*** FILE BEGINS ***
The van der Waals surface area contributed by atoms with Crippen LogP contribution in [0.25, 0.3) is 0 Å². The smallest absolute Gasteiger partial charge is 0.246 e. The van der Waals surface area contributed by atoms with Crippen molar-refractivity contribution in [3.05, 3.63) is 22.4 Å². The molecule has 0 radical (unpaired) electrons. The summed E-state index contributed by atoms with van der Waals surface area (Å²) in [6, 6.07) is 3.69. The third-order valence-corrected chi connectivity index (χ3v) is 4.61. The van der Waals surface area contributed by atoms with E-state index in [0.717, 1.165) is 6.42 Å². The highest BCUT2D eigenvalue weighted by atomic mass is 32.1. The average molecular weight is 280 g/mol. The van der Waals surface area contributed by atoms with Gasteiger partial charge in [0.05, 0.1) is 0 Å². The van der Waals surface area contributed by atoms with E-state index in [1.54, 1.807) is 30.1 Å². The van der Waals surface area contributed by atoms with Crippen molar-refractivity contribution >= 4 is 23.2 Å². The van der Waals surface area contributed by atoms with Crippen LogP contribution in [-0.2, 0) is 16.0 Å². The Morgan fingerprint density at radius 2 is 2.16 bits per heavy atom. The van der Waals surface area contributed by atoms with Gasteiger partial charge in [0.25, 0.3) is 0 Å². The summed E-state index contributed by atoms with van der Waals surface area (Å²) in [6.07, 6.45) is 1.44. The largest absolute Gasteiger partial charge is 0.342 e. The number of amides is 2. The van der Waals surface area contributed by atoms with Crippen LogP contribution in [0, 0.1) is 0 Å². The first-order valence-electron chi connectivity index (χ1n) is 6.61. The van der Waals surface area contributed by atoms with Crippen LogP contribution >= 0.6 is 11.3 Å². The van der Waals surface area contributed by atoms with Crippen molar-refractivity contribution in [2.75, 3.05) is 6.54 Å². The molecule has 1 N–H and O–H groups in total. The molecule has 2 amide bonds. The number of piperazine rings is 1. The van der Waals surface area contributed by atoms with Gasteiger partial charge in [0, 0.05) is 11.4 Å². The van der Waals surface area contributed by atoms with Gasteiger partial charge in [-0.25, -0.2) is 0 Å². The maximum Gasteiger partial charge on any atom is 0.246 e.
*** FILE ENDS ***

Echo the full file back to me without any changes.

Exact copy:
The van der Waals surface area contributed by atoms with Crippen LogP contribution in [0.25, 0.3) is 0 Å². The smallest absolute Gasteiger partial charge is 0.246 e. The van der Waals surface area contributed by atoms with Crippen molar-refractivity contribution in [3.05, 3.63) is 22.4 Å². The molecule has 0 radical (unpaired) electrons. The summed E-state index contributed by atoms with van der Waals surface area (Å²) in [6, 6.07) is 3.69. The third-order valence-corrected chi connectivity index (χ3v) is 4.61. The van der Waals surface area contributed by atoms with E-state index in [0.717, 1.165) is 6.42 Å². The highest BCUT2D eigenvalue weighted by atomic mass is 32.1. The average molecular weight is 280 g/mol. The van der Waals surface area contributed by atoms with Gasteiger partial charge in [0.05, 0.1) is 0 Å². The van der Waals surface area contributed by atoms with E-state index in [1.54, 1.807) is 30.1 Å². The van der Waals surface area contributed by atoms with Crippen molar-refractivity contribution >= 4 is 23.2 Å². The van der Waals surface area contributed by atoms with Crippen LogP contribution in [-0.2, 0) is 16.0 Å². The Morgan fingerprint density at radius 2 is 2.16 bits per heavy atom. The van der Waals surface area contributed by atoms with Gasteiger partial charge in [0.25, 0.3) is 0 Å². The summed E-state index contributed by atoms with van der Waals surface area (Å²) in [6.07, 6.45) is 1.44. The largest absolute Gasteiger partial charge is 0.342 e. The number of amides is 2. The van der Waals surface area contributed by atoms with Crippen LogP contribution in [0, 0.1) is 0 Å². The first-order valence-electron chi connectivity index (χ1n) is 6.61. The van der Waals surface area contributed by atoms with Crippen LogP contribution >= 0.6 is 11.3 Å². The van der Waals surface area contributed by atoms with Crippen molar-refractivity contribution in [2.75, 3.05) is 6.54 Å². The molecule has 1 N–H and O–H groups in total. The molecule has 2 amide bonds. The number of piperazine rings is 1. The van der Waals surface area contributed by atoms with Gasteiger partial charge in [0, 0.05) is 11.4 Å². The van der Waals surface area contributed by atoms with Gasteiger partial charge in [-0.25, -0.2) is 0 Å². The maximum Gasteiger partial charge on any atom is 0.246 e.